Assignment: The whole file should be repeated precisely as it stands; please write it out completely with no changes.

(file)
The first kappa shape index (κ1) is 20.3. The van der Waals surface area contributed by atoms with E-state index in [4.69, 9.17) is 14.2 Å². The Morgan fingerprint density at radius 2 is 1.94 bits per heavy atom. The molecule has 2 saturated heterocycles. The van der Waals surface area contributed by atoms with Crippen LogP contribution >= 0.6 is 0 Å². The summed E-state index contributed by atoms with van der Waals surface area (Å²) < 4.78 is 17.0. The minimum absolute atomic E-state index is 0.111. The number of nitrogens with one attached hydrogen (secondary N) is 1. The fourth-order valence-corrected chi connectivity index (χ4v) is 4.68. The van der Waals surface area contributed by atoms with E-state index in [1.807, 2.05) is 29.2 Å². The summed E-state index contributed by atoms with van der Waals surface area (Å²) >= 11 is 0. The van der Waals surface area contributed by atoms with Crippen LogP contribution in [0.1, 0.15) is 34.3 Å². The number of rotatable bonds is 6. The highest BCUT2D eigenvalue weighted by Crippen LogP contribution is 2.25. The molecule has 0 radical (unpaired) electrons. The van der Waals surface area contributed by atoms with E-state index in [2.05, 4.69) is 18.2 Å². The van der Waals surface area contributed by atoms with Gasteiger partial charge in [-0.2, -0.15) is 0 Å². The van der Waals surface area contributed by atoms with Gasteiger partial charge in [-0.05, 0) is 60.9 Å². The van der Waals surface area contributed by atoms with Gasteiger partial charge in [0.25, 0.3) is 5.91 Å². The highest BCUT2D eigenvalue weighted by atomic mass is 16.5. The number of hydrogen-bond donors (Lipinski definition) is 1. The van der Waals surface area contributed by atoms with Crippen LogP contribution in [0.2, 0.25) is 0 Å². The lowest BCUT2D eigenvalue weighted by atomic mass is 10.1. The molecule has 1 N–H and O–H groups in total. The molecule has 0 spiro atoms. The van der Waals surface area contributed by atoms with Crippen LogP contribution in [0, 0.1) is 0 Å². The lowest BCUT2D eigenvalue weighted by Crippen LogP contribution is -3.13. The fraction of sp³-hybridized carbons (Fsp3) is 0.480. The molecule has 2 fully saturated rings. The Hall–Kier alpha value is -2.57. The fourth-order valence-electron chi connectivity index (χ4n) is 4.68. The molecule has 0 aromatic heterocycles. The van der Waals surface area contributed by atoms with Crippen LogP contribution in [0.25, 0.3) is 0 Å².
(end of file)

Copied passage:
The first kappa shape index (κ1) is 20.3. The van der Waals surface area contributed by atoms with E-state index in [4.69, 9.17) is 14.2 Å². The Morgan fingerprint density at radius 2 is 1.94 bits per heavy atom. The molecule has 2 saturated heterocycles. The van der Waals surface area contributed by atoms with Crippen LogP contribution >= 0.6 is 0 Å². The summed E-state index contributed by atoms with van der Waals surface area (Å²) < 4.78 is 17.0. The minimum absolute atomic E-state index is 0.111. The number of nitrogens with one attached hydrogen (secondary N) is 1. The fourth-order valence-corrected chi connectivity index (χ4v) is 4.68. The van der Waals surface area contributed by atoms with E-state index in [1.807, 2.05) is 29.2 Å². The summed E-state index contributed by atoms with van der Waals surface area (Å²) >= 11 is 0. The van der Waals surface area contributed by atoms with Crippen LogP contribution in [0.1, 0.15) is 34.3 Å². The number of rotatable bonds is 6. The highest BCUT2D eigenvalue weighted by Crippen LogP contribution is 2.25. The molecule has 0 radical (unpaired) electrons. The van der Waals surface area contributed by atoms with E-state index in [2.05, 4.69) is 18.2 Å². The van der Waals surface area contributed by atoms with Gasteiger partial charge in [-0.2, -0.15) is 0 Å². The van der Waals surface area contributed by atoms with Gasteiger partial charge in [-0.05, 0) is 60.9 Å². The van der Waals surface area contributed by atoms with Gasteiger partial charge in [0.25, 0.3) is 5.91 Å². The highest BCUT2D eigenvalue weighted by atomic mass is 16.5. The number of hydrogen-bond donors (Lipinski definition) is 1. The van der Waals surface area contributed by atoms with Crippen LogP contribution in [0.2, 0.25) is 0 Å². The lowest BCUT2D eigenvalue weighted by atomic mass is 10.1. The molecule has 1 N–H and O–H groups in total. The molecule has 0 spiro atoms. The van der Waals surface area contributed by atoms with Crippen LogP contribution in [0, 0.1) is 0 Å². The lowest BCUT2D eigenvalue weighted by Crippen LogP contribution is -3.13. The fraction of sp³-hybridized carbons (Fsp3) is 0.480. The molecule has 2 fully saturated rings. The Hall–Kier alpha value is -2.57. The fourth-order valence-electron chi connectivity index (χ4n) is 4.68. The molecule has 0 aromatic heterocycles. The van der Waals surface area contributed by atoms with Crippen LogP contribution in [0.25, 0.3) is 0 Å².